Protocol Source Code: The App That Messed With Iowa
Your five-minute guide to what's happening in tech this Tuesday, from potential tech glitches at the Iowa Caucus to Germany's plan to double down on potential tech antitrust.
Good morning, beta testers! This Tuesday, an app caused chaos at the Iowa Caucus, Germany has a plan to strengthen anti-competition regulation, and the Justice Department's antitrust chief steps away from investigating Google.
The Big Story
An app glitch might have delayed the Iowa Caucus result.
- The Iowa Democratic Party paid over $60,000 to use an app built by a company called Shadow, which was supposed to let precinct chairs report vote counts electronically. But on Monday night, the app — built in the last two months and reportedly not tested at scale — didn't let some of those chairs log in. (The party denies that the app went down).
- Instead, precinct chairs phoned in results. But a recent rule change meant those calls lasted around 20 minutes per precinct — for over 1,600 precincts. Making matters worse: the reporting line used the same number as the app help line, leaving the party overwhelmed.
- Shadow started out as Groundbase, which was founded by former Hilary Clinton staffers Gerard Niemira and Krista Davis. In January, Groundbase was acquired by the nonprofit Acronym, which is run by former Obama campaign producer Tara McGowan. Michael Moritz, a partner at Sequoia Capital, has donated $1 million to Acronym, which describes itself as "building power and digital infrastructure for the progressive movement."
- J. Alex Halderman, a computer science professor at the University of Michigan, told the New York Times: "This is an urgent reminder of why online voting is not ready for prime time."
Germany has a plan to strengthen anti-competition regulation.
A draft "digital law" would make it easier for German authorities to intervene when they think a tech company's dominating a market. "There is no other jurisdiction that has proposed such a far-reaching tool for taming the digital giants," Rupprecht Podszun, head of the Institute for Competition Law at Heinrich Heine University Düsseldorf, told the Financial Times.
- The new law would allow Germany's Federal Cartel Office to regulate firms of "paramount significance" across markets, not just in a single market, and strengthen its powers to collect information.
- The regulator could then stop firms from giving their own services preferential treatment — something that U.S. tech giants have been criticized for (see, for example: Google showing its Shopping results above other price comparison sites, which the EU fined it for in 2017). The bill would also force platforms to let users transfer their data to other services.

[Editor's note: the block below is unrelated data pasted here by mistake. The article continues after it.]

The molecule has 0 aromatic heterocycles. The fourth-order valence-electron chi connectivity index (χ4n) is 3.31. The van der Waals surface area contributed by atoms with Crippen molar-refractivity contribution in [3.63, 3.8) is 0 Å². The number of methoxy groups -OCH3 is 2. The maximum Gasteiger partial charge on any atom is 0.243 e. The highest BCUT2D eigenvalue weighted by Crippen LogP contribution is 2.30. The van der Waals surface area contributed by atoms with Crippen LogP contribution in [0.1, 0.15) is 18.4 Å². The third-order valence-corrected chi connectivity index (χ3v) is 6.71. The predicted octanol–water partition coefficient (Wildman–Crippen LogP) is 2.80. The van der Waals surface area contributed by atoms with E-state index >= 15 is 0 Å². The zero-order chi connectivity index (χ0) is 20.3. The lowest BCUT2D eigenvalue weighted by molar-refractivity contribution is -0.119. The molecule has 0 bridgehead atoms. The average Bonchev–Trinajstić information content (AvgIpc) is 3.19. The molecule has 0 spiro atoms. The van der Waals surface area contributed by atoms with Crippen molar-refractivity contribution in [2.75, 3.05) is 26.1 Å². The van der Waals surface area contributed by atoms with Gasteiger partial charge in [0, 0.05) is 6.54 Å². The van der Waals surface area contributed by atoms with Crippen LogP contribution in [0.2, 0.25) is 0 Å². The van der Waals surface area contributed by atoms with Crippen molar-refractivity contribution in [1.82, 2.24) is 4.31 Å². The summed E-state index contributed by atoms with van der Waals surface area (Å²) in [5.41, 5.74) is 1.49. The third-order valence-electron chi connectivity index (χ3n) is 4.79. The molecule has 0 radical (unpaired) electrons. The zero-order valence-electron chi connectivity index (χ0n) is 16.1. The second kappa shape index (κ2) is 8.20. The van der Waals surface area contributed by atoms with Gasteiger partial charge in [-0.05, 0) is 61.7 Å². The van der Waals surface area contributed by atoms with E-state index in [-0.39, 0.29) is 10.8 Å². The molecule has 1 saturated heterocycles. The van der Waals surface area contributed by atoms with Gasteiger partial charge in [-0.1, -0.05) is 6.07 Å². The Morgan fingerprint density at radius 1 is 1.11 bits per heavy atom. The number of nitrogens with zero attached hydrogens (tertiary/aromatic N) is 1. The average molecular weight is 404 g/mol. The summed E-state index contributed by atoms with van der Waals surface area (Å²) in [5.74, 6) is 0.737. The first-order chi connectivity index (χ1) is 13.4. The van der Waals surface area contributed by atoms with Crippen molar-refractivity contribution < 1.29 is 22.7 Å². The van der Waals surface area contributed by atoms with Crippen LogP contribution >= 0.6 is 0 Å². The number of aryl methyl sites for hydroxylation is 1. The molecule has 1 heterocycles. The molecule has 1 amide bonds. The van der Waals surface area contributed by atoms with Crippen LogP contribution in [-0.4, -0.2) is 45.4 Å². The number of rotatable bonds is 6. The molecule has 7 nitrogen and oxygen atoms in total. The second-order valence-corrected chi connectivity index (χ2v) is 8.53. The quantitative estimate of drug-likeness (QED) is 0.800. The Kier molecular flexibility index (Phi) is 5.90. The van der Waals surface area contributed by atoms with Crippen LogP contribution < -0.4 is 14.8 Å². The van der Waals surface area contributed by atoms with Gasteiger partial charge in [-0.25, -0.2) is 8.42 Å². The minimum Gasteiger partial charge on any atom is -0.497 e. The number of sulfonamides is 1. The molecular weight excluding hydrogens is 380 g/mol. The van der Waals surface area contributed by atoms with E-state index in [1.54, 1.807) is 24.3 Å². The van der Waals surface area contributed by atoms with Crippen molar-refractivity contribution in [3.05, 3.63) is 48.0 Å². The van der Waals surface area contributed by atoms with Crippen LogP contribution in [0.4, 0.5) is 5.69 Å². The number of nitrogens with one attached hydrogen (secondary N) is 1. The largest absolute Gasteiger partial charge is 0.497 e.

- Podszun told the Financial Times that the bill had a "huge" signalling effect. "You could see France and Italy following suit, and the net gradually tightening." And Iris Plöger, a member of the executive board of BDI, Germany's leading business lobby, told the newspaper that the law "would make it difficult to create internationally competitive digital companies."
- The bill is not yet law and could still be changed as the government consults with trade bodies. An oral hearing is scheduled for Feb. 18.
And more Antitrust
The Justice Department's antitrust chief steps away from investigating Google.
Makan Delrahim will no longer be responsible for examining potential anti-competitive practices by the search giant, reportedly due to a conflict of interests, according to The New York Times.
- "As the technology review progressed, Assistant Attorney General Makan Delrahim revisited potential conflicts with previous work with the Department of Justice's ethics office," a Justice Department spokesman told the Times. "He and the ethics office have decided that he should now recuse himself from a matter within the tech review in an abundance of caution."
- The decision comes months after Senator Elizabeth Warren called for him to step down, saying: "any reasonable person would surely question your impartiality in antitrust matters involving Google." She has claimed that, as a private lawyer, Delrahim was paid $100,000 to lobby for Google's (successful) acquisition of the ad-tech firm DoubleClick.
- This isn't the first time Delrahim has courted controversy: last year, a lawsuit revealed text messages that suggested he may have helped Sprint and T-Mobile get their merger approved.
- Meanwhile, the Justice Department's antitrust investigation into Google continues to ramp up. Reuters reports that the department will meet with state attorneys general on Tuesday to share information. The Wall Street Journal previously reported that such a meeting could lead to the federal and state investigations, which are currently operating independently, joining forces.